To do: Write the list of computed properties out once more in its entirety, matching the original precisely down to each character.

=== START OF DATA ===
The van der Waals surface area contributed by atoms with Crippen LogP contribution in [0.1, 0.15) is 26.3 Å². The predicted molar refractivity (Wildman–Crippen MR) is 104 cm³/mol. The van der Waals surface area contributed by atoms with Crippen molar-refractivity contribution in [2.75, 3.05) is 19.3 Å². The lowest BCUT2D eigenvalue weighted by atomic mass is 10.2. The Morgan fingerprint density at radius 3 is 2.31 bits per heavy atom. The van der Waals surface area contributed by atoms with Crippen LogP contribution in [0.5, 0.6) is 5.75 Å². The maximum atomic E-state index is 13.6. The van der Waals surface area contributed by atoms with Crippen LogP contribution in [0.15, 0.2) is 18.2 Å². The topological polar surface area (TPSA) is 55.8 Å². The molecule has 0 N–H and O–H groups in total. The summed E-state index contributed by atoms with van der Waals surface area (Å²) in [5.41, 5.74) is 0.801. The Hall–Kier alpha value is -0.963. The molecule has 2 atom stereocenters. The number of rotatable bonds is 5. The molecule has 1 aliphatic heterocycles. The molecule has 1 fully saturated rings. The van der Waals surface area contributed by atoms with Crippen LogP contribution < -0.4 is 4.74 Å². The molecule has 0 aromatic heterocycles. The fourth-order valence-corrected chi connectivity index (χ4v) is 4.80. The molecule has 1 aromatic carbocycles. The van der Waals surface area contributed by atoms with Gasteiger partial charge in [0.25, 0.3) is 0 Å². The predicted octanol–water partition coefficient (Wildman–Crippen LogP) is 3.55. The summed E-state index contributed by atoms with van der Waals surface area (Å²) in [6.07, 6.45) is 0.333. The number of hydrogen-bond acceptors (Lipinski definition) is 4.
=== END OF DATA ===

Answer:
The van der Waals surface area contributed by atoms with Crippen LogP contribution in [0.1, 0.15) is 26.3 Å². The predicted molar refractivity (Wildman–Crippen MR) is 104 cm³/mol. The van der Waals surface area contributed by atoms with Crippen molar-refractivity contribution in [2.75, 3.05) is 19.3 Å². The lowest BCUT2D eigenvalue weighted by atomic mass is 10.2. The Morgan fingerprint density at radius 3 is 2.31 bits per heavy atom. The van der Waals surface area contributed by atoms with Crippen LogP contribution in [0.5, 0.6) is 5.75 Å². The maximum atomic E-state index is 13.6. The van der Waals surface area contributed by atoms with Crippen LogP contribution in [0.15, 0.2) is 18.2 Å². The topological polar surface area (TPSA) is 55.8 Å². The molecule has 0 N–H and O–H groups in total. The summed E-state index contributed by atoms with van der Waals surface area (Å²) in [5.41, 5.74) is 0.801. The Hall–Kier alpha value is -0.963. The molecule has 2 atom stereocenters. The number of rotatable bonds is 5. The molecule has 1 aliphatic heterocycles. The molecule has 1 fully saturated rings. The van der Waals surface area contributed by atoms with Crippen LogP contribution < -0.4 is 4.74 Å². The molecule has 0 aromatic heterocycles. The fourth-order valence-corrected chi connectivity index (χ4v) is 4.80. The molecule has 1 aromatic carbocycles. The van der Waals surface area contributed by atoms with Gasteiger partial charge in [0.25, 0.3) is 0 Å². The predicted octanol–water partition coefficient (Wildman–Crippen LogP) is 3.55. The summed E-state index contributed by atoms with van der Waals surface area (Å²) in [6.07, 6.45) is 0.333. The number of hydrogen-bond acceptors (Lipinski definition) is 4.